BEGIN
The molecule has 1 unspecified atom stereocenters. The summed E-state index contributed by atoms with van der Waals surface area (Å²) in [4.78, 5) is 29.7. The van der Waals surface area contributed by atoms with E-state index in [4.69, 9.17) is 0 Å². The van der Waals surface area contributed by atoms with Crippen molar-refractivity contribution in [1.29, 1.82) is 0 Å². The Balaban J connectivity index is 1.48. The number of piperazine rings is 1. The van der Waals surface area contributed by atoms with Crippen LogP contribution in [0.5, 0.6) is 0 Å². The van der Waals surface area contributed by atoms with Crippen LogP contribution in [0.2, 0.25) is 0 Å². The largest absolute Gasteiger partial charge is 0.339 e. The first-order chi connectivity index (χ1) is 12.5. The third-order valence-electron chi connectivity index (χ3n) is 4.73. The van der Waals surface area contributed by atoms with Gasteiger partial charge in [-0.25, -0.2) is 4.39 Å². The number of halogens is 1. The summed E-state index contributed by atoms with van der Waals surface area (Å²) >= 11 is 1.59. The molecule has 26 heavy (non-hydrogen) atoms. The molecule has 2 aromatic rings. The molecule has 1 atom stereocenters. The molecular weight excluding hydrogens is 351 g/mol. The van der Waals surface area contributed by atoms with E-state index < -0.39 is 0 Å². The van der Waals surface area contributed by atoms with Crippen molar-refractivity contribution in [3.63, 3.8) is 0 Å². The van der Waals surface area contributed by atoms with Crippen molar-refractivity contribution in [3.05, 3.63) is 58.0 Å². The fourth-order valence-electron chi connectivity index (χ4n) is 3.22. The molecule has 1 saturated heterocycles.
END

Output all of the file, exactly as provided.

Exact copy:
The molecule has 1 unspecified atom stereocenters. The summed E-state index contributed by atoms with van der Waals surface area (Å²) in [4.78, 5) is 29.7. The van der Waals surface area contributed by atoms with E-state index in [4.69, 9.17) is 0 Å². The van der Waals surface area contributed by atoms with Crippen molar-refractivity contribution in [1.29, 1.82) is 0 Å². The Balaban J connectivity index is 1.48. The number of piperazine rings is 1. The van der Waals surface area contributed by atoms with Crippen LogP contribution in [0.5, 0.6) is 0 Å². The van der Waals surface area contributed by atoms with Crippen LogP contribution in [0.2, 0.25) is 0 Å². The largest absolute Gasteiger partial charge is 0.339 e. The first-order chi connectivity index (χ1) is 12.5. The third-order valence-electron chi connectivity index (χ3n) is 4.73. The van der Waals surface area contributed by atoms with Gasteiger partial charge in [-0.25, -0.2) is 4.39 Å². The number of halogens is 1. The summed E-state index contributed by atoms with van der Waals surface area (Å²) >= 11 is 1.59. The molecule has 26 heavy (non-hydrogen) atoms. The molecule has 2 aromatic rings. The molecule has 1 atom stereocenters. The molecular weight excluding hydrogens is 351 g/mol. The van der Waals surface area contributed by atoms with E-state index < -0.39 is 0 Å². The van der Waals surface area contributed by atoms with Crippen molar-refractivity contribution in [3.63, 3.8) is 0 Å². The van der Waals surface area contributed by atoms with Crippen molar-refractivity contribution in [3.05, 3.63) is 58.0 Å². The fourth-order valence-electron chi connectivity index (χ4n) is 3.22. The molecule has 1 saturated heterocycles.